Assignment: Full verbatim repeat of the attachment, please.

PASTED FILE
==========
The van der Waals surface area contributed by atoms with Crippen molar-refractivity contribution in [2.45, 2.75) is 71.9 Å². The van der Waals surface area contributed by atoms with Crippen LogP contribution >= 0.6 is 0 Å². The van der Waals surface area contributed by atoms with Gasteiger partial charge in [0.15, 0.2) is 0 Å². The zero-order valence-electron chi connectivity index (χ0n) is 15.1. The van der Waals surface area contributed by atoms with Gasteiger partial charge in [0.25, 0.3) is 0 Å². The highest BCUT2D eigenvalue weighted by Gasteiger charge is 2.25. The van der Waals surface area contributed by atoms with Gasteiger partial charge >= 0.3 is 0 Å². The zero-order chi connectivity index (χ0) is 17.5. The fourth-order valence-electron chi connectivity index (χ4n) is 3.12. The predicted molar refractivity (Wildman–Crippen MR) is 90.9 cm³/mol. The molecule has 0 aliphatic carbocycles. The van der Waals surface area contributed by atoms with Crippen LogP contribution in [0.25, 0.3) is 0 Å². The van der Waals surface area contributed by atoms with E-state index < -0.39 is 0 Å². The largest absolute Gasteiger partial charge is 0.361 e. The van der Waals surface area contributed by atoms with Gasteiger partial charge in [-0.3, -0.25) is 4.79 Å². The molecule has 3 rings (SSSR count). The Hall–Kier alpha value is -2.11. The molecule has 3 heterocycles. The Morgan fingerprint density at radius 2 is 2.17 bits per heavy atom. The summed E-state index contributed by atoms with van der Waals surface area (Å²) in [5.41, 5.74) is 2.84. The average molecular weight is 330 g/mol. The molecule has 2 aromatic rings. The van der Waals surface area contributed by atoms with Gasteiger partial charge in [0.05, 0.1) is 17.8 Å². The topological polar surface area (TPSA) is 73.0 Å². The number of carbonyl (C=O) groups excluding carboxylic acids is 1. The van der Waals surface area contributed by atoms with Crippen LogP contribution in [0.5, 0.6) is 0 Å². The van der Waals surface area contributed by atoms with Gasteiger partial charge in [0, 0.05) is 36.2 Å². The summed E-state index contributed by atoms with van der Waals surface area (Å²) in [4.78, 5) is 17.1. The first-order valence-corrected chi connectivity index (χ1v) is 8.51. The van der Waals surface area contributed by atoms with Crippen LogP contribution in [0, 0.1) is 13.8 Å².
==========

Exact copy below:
The van der Waals surface area contributed by atoms with Crippen molar-refractivity contribution in [2.45, 2.75) is 71.9 Å². The van der Waals surface area contributed by atoms with Crippen LogP contribution >= 0.6 is 0 Å². The van der Waals surface area contributed by atoms with Gasteiger partial charge in [0.15, 0.2) is 0 Å². The zero-order valence-electron chi connectivity index (χ0n) is 15.1. The van der Waals surface area contributed by atoms with Gasteiger partial charge in [0.25, 0.3) is 0 Å². The highest BCUT2D eigenvalue weighted by Gasteiger charge is 2.25. The van der Waals surface area contributed by atoms with Gasteiger partial charge >= 0.3 is 0 Å². The zero-order chi connectivity index (χ0) is 17.5. The fourth-order valence-electron chi connectivity index (χ4n) is 3.12. The predicted molar refractivity (Wildman–Crippen MR) is 90.9 cm³/mol. The molecule has 0 aliphatic carbocycles. The van der Waals surface area contributed by atoms with Crippen LogP contribution in [0.25, 0.3) is 0 Å². The van der Waals surface area contributed by atoms with E-state index < -0.39 is 0 Å². The largest absolute Gasteiger partial charge is 0.361 e. The van der Waals surface area contributed by atoms with Gasteiger partial charge in [-0.3, -0.25) is 4.79 Å². The molecule has 3 rings (SSSR count). The Hall–Kier alpha value is -2.11. The molecule has 3 heterocycles. The Morgan fingerprint density at radius 2 is 2.17 bits per heavy atom. The summed E-state index contributed by atoms with van der Waals surface area (Å²) in [5.41, 5.74) is 2.84. The average molecular weight is 330 g/mol. The molecule has 2 aromatic rings. The van der Waals surface area contributed by atoms with Gasteiger partial charge in [0.05, 0.1) is 17.8 Å². The topological polar surface area (TPSA) is 73.0 Å². The number of carbonyl (C=O) groups excluding carboxylic acids is 1. The van der Waals surface area contributed by atoms with Crippen LogP contribution in [0.5, 0.6) is 0 Å². The van der Waals surface area contributed by atoms with Gasteiger partial charge in [0, 0.05) is 36.2 Å². The summed E-state index contributed by atoms with van der Waals surface area (Å²) in [4.78, 5) is 17.1. The first-order valence-corrected chi connectivity index (χ1v) is 8.51. The van der Waals surface area contributed by atoms with Crippen LogP contribution in [0, 0.1) is 13.8 Å².